Amazon is focused on the e-commerce at the moment, which may have diverted consumer’s attention from Google Shoppers. For example, when some individual searches for an item, let’s say buy gold pen, the first few results are sponsored links, meaning these online stores are paying Google to promote their items. Most people click on it, and typically make a purchase within 24hrs. If they don’t, websites they visit that are in partnership with Google’s advertising program will display those items in conspicuous places. However, under those photos are typically organic (non-paid) results. Amazon is almost always the first or second because of its website’s domain authority (power score) on the internet. Some individuals will click on that as well, and even if they don’t make a purchase, that item will pop-up on partner sites and social media platforms for a few days or until the transaction is completed. With two major organizations competing for the consumer, it is safe to say that in regards to e-commerce, Amazon is a worthy competitor.
Each Google product may, however, have competitors.
Even though the former CEO sees Amazon as a major competition, Amazon is thriving on a hyper-focused business structure for now, that is, e-commerce. Google is thriving on it’s versatility. The table above lists just a few of Google’s services.
What is Google’s USP (Unique Selling Position)?
BusinessDictionary.com defines USP as the:
“Real or perceived benefit of a good or service that differentiates it from the competing brands and gives its buyer a logical reason to prefer it over other brands. USP is often a critical component of a promotional theme around which an advertising campaign is built.” (“What is unique selling proposition (USP)? definition and meaning”)
Google’s USP is its in-depth understanding of the relationship between users, consumers and web content. Be it search results or hyper-targeted advertising, Google can connect the user in ways better than its competition.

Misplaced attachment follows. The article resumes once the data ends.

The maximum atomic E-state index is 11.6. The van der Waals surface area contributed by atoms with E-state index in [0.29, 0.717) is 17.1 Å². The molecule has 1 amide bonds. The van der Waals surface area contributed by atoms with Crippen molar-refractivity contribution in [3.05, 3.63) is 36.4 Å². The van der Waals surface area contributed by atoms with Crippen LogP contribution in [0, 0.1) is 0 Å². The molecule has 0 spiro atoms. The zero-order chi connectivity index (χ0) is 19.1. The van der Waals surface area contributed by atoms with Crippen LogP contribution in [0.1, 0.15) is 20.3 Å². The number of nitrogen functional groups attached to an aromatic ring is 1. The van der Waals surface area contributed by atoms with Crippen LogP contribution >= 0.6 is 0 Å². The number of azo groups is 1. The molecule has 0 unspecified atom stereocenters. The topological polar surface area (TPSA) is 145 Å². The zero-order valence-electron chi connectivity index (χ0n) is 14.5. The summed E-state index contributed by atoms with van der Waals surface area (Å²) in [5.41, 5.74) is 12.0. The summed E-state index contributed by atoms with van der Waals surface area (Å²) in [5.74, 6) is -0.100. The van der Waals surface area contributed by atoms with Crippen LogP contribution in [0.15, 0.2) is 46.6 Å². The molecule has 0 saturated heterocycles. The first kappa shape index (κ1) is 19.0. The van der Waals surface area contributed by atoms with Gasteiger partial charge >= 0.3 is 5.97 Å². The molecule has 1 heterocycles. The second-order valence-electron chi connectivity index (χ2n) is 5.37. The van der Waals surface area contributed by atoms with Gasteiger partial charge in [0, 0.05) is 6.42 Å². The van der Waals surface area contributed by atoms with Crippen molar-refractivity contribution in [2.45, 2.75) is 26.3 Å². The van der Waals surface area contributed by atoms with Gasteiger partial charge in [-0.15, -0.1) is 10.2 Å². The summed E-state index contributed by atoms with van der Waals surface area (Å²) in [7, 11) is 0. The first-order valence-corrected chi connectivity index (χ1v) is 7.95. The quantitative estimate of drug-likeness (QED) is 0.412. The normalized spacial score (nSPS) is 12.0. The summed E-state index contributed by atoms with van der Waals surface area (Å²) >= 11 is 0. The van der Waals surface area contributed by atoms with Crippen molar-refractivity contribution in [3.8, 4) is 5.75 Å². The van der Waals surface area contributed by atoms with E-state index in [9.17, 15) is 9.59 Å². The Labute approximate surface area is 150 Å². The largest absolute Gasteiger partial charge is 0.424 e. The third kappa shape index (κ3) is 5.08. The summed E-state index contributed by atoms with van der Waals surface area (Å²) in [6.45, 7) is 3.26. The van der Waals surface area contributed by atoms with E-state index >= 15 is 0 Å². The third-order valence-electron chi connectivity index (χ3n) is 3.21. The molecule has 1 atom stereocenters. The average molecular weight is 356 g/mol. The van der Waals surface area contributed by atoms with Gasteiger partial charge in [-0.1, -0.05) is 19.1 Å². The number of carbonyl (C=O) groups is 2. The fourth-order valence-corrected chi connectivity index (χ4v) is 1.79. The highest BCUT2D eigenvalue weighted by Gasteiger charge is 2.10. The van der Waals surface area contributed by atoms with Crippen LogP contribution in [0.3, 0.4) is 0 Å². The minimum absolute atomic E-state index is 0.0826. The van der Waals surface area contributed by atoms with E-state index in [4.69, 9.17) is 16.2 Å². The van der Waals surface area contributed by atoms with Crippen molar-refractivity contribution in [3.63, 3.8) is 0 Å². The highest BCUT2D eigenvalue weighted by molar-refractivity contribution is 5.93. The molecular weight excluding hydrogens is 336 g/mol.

Google is my lovemark for a legitimate, emotional, as well as rational reason. My approach in this article is a reflection of my personality and my concept of reality. I do not allow myself to form emotional attachments to a brand without considering its practical use and application. Google’s products is a huge part of my personal and professional life. It’s great management, constant innovation and product efficiency meet my needs for trust, growth and productivity.
It has no viable competitor when it comes to the brand in its entirety. However, it faces dire competition when it comes to it’s individual products.
Google has done so well to set itself apart, and I can only assume it will continue to do so for years to come.
Cupman, J. (2015, July). What Does It Take to Create a Strong USP? American Marketing
Google? EVERYTHING! (n.d.). Retrieved February 24, 2018, from
FAQ – What is a Lovemark?”. (n.d.). Retrieved February 23, 2018, from
Urbany, J. (2011, June 14). Competitive Strategy in 3 Minutes [Video].
What is unique selling proposition (USP)? definition and meaning. (n.d.). Retrieved February 23,
Worland, J. (2014, October 14). Google’s Eric Schmidt: Amazon Biggest Rival. Retrieved February 23,